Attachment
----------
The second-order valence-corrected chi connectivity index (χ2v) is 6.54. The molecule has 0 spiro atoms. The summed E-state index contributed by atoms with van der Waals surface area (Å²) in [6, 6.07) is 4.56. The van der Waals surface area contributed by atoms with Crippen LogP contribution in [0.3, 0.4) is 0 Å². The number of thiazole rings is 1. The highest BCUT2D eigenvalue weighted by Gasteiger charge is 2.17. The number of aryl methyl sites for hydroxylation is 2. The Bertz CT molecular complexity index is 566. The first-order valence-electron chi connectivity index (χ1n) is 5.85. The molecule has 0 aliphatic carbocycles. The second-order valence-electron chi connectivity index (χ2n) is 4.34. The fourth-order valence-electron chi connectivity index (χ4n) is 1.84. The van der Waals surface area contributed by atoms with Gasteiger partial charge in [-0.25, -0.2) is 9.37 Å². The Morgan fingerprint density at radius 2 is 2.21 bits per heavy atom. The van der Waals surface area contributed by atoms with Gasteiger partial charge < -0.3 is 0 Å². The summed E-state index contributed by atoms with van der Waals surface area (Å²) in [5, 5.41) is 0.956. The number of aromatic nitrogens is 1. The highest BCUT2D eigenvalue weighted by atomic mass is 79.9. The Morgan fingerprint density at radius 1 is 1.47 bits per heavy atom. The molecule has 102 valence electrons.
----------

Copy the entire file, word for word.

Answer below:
The second-order valence-corrected chi connectivity index (χ2v) is 6.54. The molecule has 0 spiro atoms. The summed E-state index contributed by atoms with van der Waals surface area (Å²) in [6, 6.07) is 4.56. The van der Waals surface area contributed by atoms with Crippen LogP contribution in [0.3, 0.4) is 0 Å². The number of thiazole rings is 1. The highest BCUT2D eigenvalue weighted by Gasteiger charge is 2.17. The number of aryl methyl sites for hydroxylation is 2. The Bertz CT molecular complexity index is 566. The first-order valence-electron chi connectivity index (χ1n) is 5.85. The molecule has 0 aliphatic carbocycles. The second-order valence-electron chi connectivity index (χ2n) is 4.34. The fourth-order valence-electron chi connectivity index (χ4n) is 1.84. The van der Waals surface area contributed by atoms with Gasteiger partial charge in [-0.25, -0.2) is 9.37 Å². The Morgan fingerprint density at radius 2 is 2.21 bits per heavy atom. The van der Waals surface area contributed by atoms with Gasteiger partial charge < -0.3 is 0 Å². The summed E-state index contributed by atoms with van der Waals surface area (Å²) in [5, 5.41) is 0.956. The number of aromatic nitrogens is 1. The highest BCUT2D eigenvalue weighted by atomic mass is 79.9. The Morgan fingerprint density at radius 1 is 1.47 bits per heavy atom. The molecule has 102 valence electrons.